In short, arrow functions don’t have their own this value. When you use function() syntax, it receives a this value automatically, even when you don’t want it! As a result, before arrow functions, you’ve probably written a hack like this:

function addEverything(items) {
    var self = this;
    items.forEach(function(thing) {
        self.addAThing(thing)
    });
}

You need to do this var self = this garbage because your inner function doesn’t inherit this from the outer function—meaning this will be window or undefined if you don’t do the hack. You could also do .bind but the ugliness remains.

With arrow functions, you can just do this:

function addEverything(items) {
    items.forEach(thing => this.add(thing));
}

No hacks needed assuming you know that you’ll need to use the function() syntax for methods called using the dot operator (object.method). These functions receive this from whoever called it. For everything else, use arrow functions.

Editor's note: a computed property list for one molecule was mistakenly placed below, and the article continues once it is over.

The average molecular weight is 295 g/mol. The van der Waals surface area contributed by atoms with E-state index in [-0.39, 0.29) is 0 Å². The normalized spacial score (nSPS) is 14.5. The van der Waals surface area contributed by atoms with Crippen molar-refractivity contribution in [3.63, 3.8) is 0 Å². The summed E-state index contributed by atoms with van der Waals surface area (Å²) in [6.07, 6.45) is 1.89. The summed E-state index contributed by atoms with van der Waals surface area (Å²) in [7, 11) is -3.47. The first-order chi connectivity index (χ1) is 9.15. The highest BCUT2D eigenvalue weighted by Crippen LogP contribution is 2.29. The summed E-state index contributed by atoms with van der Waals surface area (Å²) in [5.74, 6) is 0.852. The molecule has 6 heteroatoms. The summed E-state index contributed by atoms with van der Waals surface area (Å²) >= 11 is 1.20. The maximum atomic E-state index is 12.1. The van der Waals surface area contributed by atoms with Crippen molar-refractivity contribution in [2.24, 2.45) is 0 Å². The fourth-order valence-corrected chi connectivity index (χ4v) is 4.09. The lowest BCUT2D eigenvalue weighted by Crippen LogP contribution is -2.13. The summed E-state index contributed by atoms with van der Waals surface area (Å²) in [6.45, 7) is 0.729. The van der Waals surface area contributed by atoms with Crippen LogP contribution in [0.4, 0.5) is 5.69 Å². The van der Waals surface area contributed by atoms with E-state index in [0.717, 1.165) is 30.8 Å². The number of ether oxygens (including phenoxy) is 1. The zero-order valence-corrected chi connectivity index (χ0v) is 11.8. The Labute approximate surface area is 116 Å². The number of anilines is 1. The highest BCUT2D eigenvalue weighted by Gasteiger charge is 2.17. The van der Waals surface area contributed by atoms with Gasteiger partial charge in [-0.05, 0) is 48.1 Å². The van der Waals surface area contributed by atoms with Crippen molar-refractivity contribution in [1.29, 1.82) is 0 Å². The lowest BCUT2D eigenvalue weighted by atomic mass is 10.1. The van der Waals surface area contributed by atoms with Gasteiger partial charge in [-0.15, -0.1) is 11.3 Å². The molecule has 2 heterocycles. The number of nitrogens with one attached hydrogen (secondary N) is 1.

You’ll want to study Jason Orendorff’s ES6 In Depth: Arrow Functions piece until the proverbial light bulb goes off in your head.

Wrap up

In this post, we covered ways to understand JavaScript a little better. We worked through execution contexts, the event loop, async/await, array methods, and the nuances of arrow functions.

I hope you found this article useful. What are some JS pieces that boosted your confidence once you understood how they worked? Let me know in the comments!

Tags:

Updated:



Level up with The .NET Stacks Newsletter

If you enjoy my content, consider subscribing to The .NET Stacks, my weekly newsletter. It isn't a link blast! I go in-depth on news and trends, interview leaders in the community, and allow you to catch up with one resource.

    I don't do spam and will never share your address. Unsubscribe at any time.

    Leave a comment